Search results for: governance-and-expropriation

Governance and Expropriation

Author : Larry H. P. Lang
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Corporate groups outside the US are often controlled by a complex of ownership links, which typically form a pyramidical structure. The usual practice of expropriation in such groups is to pass bad assets to companies down the pyramid and to pass the proceeds up the pyramid via internal transactions.

Corporate Governance and Expropriation of Minority Shareholders Rights

Author : Marisela Santiago-Castro
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Legal Environment Firm Level Corporate Governance and Expropriation of Minority Shareholders in Asia

Author : Chandrasekhar Krishnamurti
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Claessens, Djankov, and Lang (2000) show that corporate control is substantially enhanced by using pyramid structures and cross-holdings by firms in nine East Asian countries. Claessens, Djankov, Fan, and Lang (1999) (CDFL) provide empirical evidence regarding expropriation arising from the separation of cash flow from voting rights in Asian firms. Their analysis suggests a high degree of expropriation in Indonesia, Philippines and Thailand. We re-examine the problem of expropriation in Asian firms reported by earlier research. We explore firm-level governance-control structure interactions, and control-legal environment interaction for a set of Asian firms for which we are able to obtain relevant data for all the required variables. The major contribution of this paper is that it jointly examines ownership-control structure, firm-level governance and country-level legal protection available to external suppliers of capital. Using post-crisis data, we find a strong country effect in governance. In general, high control firms in countries with weak legal protection have lower firm-level governance scores in general. On the other hand, high control firms, in countries which have a stronger legal protection environment, signal their intention to not expropriate minority shareholders' wealth by voluntarily adopting measures to strengthen their discipline and responsibility scores. Contrary to earlier findings, we do not find a relationship between control-ownership wedge and firm value. Furthermore, we do not find any relation between firm-level governance and firm value as measured by Tobin's Q.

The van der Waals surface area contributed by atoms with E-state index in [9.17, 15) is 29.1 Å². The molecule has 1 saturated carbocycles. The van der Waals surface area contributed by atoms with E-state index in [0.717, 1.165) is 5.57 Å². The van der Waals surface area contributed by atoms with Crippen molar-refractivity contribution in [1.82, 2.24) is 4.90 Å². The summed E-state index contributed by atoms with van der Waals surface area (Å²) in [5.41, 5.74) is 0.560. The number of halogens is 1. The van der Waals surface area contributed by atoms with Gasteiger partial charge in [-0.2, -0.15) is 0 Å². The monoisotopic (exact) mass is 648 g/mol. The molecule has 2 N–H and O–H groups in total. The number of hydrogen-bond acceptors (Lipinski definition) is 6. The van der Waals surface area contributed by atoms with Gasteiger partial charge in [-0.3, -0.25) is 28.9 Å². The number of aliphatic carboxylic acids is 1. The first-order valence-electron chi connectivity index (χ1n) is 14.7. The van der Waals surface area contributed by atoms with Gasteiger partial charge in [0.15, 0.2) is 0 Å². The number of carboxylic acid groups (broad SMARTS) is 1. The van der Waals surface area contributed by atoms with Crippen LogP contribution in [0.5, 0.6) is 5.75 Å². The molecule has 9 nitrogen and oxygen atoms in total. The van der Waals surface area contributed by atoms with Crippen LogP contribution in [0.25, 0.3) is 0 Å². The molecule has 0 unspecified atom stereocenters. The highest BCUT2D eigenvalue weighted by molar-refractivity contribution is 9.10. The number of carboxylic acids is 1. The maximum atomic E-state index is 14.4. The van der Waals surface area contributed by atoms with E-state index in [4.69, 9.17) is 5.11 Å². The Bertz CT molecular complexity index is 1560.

Corporate Governance in Turkey

Author : Betül Batır Güler
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Corporate Governance Corporate and Employment Law and the Costs of Expropriation

Author : Giulio Ecchia
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We set up a model to study how ownership structure, corporate law and employment law interact to set the incentives that influence the decision by the large shareholder or manager effectively controlling the firm to divert resources from minority shareholders and employees. We suggest that agency problems between the controller and other investors and holdup problems between shareholders and employees are connected if the controller bears private costs of 'expropriating' these groups. Corporate law and employment law may therefore sometimes be substitutes; employees may benefit from better corporate law intended to protect minority shareholder, and vice versa. Our model has implications for the domestic and comparative study of corporate governance structure and addresses, among other things, the question whether large shareholders are better able to 'bond' with employees than dispersed ones, or whether the separation of ownership facilitates long-term relationships with labor.